The Dublin woman who attempted to assassinate Mussolini

By Sean Ryan

An Irish woman who attempted to assassinate one of Europe’s most infamous dictators looks set to be honoured with a plaque in her native city in Dublin. On 7 April 1926 Dublin native Violet Gibson stepped out from a crowd in Rome and fired a shot at one of the 20th century’s most infamous dictators Italian Benito Mussolini.

One bullet grazed the nose of Benito Mussolini, but the Italian leader survived the assassination attempt. Among the many acts of individual bravery against fascism in Europe in the 20th century, Violet Gibson’s has been largely lost to history. Of the four people who attempted to assassinate the leader known as Il Duce, she came closest.


Armed with a rock and a revolver Gibson fired three shots before the gun jammed and was then attacked by Mussolini’s supporters, and only saved by the police intervening and arresting her. After some time in an Italian prison, she was deported to England, something it is suspected might have happened to spare the embarrassment of a public trial in Italy.

She was subsequently kept in St Andrew’s Hospital, a mental asylum in Northampton, until her death in 1956. Indeed such was the world mood at the time that in the days following the attempted assassination, the President of the Executive Council of the Irish Free State W.T. Cosgrave, wrote to Mussolini to congratulate him on his survival.

Gibson was certainly not a likely attacker  or indeed assassin if her wealthy background is anything to go by. She was born on 31st  August 1876 in Dalkey, Co. Dublin, to Edward Gibson, a wealthy lawyer and politician, and Frances Maria Adelaide Gibson (née Colles), the daughter of a barrister. Violet was the second youngest of eight children: four boys and four girls, and was educated at home, primarily 12 Merrion Square, Dublin, by governesses, with an emphasis on music, singing, art and French. She suffered bouts of scarlet fever, pleurisy and rubella in childhood which left her with a delicate constitution.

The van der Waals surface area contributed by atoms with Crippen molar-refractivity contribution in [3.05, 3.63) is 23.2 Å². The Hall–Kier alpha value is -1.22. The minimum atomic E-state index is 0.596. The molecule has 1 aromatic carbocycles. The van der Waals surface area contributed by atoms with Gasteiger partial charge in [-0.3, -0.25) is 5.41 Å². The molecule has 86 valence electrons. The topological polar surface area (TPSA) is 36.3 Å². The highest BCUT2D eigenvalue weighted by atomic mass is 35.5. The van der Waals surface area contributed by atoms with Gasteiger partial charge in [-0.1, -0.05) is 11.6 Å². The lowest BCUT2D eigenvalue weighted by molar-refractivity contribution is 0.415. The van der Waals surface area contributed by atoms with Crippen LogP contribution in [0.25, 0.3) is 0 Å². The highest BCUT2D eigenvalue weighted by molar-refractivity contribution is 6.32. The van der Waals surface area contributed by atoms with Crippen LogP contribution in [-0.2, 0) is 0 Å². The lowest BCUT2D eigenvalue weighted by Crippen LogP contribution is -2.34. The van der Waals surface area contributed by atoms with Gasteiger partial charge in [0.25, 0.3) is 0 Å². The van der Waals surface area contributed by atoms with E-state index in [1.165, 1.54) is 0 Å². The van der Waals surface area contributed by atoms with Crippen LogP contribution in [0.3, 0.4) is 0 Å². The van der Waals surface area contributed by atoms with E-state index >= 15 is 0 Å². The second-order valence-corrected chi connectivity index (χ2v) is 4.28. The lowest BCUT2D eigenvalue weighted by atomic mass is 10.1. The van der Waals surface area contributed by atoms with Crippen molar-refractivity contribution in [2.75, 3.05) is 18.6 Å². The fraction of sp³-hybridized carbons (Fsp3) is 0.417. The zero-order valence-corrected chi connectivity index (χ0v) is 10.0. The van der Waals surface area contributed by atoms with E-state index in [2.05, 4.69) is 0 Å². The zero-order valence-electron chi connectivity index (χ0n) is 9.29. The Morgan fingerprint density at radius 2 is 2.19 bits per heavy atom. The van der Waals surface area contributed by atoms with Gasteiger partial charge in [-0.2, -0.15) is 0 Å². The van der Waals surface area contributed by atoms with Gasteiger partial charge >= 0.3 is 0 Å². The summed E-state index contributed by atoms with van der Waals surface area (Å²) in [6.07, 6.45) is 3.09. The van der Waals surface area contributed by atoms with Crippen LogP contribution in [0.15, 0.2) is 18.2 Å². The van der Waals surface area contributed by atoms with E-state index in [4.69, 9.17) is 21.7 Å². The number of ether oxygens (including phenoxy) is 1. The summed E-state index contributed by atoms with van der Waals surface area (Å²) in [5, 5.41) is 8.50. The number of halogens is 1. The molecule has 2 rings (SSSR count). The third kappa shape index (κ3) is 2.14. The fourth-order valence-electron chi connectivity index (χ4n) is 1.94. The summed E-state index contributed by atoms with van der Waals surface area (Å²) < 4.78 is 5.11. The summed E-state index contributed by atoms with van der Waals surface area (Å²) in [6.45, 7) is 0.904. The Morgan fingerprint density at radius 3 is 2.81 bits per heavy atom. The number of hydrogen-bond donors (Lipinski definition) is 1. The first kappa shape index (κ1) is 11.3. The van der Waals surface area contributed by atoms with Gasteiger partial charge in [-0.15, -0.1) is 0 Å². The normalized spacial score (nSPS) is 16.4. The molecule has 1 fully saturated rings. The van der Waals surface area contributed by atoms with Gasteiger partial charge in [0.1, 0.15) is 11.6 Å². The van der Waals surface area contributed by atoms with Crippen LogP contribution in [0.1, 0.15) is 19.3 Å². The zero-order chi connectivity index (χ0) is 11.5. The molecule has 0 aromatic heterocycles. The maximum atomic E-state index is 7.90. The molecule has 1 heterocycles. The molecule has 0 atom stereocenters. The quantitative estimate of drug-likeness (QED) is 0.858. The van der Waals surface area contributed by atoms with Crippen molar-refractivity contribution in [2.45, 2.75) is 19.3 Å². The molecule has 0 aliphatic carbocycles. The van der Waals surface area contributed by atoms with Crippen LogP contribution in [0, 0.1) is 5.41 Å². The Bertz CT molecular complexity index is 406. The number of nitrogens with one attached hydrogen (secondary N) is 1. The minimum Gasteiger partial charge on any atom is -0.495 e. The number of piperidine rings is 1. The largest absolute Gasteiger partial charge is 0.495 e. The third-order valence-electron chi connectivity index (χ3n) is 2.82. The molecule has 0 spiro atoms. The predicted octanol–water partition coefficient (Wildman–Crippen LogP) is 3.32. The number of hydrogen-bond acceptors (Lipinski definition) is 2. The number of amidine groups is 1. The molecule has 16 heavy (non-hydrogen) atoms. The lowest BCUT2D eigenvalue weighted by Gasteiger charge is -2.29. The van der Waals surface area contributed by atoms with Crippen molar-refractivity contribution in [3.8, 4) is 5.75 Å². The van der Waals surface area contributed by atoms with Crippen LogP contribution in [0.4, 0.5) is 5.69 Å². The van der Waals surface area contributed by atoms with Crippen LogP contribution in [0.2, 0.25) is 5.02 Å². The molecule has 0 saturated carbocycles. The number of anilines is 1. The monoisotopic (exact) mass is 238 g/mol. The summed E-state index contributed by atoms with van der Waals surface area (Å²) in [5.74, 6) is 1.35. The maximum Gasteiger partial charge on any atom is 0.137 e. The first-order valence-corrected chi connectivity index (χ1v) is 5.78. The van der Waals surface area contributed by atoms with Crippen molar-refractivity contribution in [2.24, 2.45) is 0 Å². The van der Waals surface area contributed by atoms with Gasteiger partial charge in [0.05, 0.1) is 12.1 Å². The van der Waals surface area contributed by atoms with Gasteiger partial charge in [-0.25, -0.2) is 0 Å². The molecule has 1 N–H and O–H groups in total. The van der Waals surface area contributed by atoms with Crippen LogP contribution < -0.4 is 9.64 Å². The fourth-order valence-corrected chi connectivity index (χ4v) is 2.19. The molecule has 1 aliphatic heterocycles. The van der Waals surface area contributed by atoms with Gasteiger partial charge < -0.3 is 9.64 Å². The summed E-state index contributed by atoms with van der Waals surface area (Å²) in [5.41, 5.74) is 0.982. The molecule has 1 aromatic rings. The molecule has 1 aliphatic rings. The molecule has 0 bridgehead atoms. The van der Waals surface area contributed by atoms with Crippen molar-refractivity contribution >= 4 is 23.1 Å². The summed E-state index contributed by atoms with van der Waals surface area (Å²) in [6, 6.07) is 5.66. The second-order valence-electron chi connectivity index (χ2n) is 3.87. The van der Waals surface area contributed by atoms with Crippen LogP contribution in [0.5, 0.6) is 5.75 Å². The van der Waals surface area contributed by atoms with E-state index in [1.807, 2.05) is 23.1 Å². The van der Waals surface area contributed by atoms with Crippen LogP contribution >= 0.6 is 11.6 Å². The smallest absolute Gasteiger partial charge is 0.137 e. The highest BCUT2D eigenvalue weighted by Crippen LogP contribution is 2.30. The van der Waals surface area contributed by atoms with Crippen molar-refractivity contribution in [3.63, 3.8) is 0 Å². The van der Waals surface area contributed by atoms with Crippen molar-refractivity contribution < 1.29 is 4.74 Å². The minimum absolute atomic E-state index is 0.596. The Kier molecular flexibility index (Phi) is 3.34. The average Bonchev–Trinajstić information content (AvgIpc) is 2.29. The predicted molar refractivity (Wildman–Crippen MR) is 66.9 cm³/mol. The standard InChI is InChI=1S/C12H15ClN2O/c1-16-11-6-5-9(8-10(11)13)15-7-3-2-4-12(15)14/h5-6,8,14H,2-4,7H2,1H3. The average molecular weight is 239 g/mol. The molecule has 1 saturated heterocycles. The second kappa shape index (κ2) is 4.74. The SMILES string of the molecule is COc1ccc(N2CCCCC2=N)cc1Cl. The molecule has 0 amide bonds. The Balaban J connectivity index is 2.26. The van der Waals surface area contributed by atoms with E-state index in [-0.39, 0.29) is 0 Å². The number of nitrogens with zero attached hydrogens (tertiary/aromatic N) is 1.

When she was nine her father ascended to the lord chancellorship of Ireland and became the first Baron Ashbourne. The Honourable Violet Gibson was presented at age eighteen at Queen Victoria’s court in London, and throughout the 1890s and 1900s her movements were diligently tracked across newspapers’ social columns where she appeared among the lists of high-born attendees at concerts, balls, receptions, weddings and sporting events across Ireland, Britain and the continent.

Violet Gibson was to suffer a series of tragedies in her life which turned her towards religion. In 1905 the first events in a series of tragedies occurred: Gibson’s brother Victor’s new wife died suddenly, then her brother Harry (Henry) succumbed to tuberculosis aged thirty-five. Spending her time in bohemian Chelsea, she met and fell in love with a young artist, and the two became engaged in 1908 but her fiancé died suddenly in early 1909.

Her father later passed away in 1913.  His name remains unknown. Following the outbreak of the First World War in 1914 Gibson opposed the war and turned to a number of movements. And her devotion to religion saw her travel to Rome. It was while there in 1926 she performed the assignation attempt on Mussolini which would have no doubt succeeded had the Italian leader not done a head movement at the last second.

Recently Independent Dublin city councillor Mannix Flynn put forward a motion, saying Violet Gibson was a person who “for some odd reason, the Irish establishment, and indeed the British establishment, have totally ignored”. Speaking to the BBC in Belfast he said “Like most people, and particularly women, who have done extraordinary things they are always pushed into the background’’.

He added “If you look at World War One or World War Two, the women were right there with the men. Here and there now we pull the odd thing out of the bag to give them their dues, but it is a rare thing. For some strange reasons, Violet Gibson became some sort of an embarrassment, she got shunned, they tried to say she was insane to hide the shame.”

Violet Gibson’s life was recently featured in Barrie Dowdall’s new film Violet Gibson which first premiered at the Dublin International Film Festival in March 2020.

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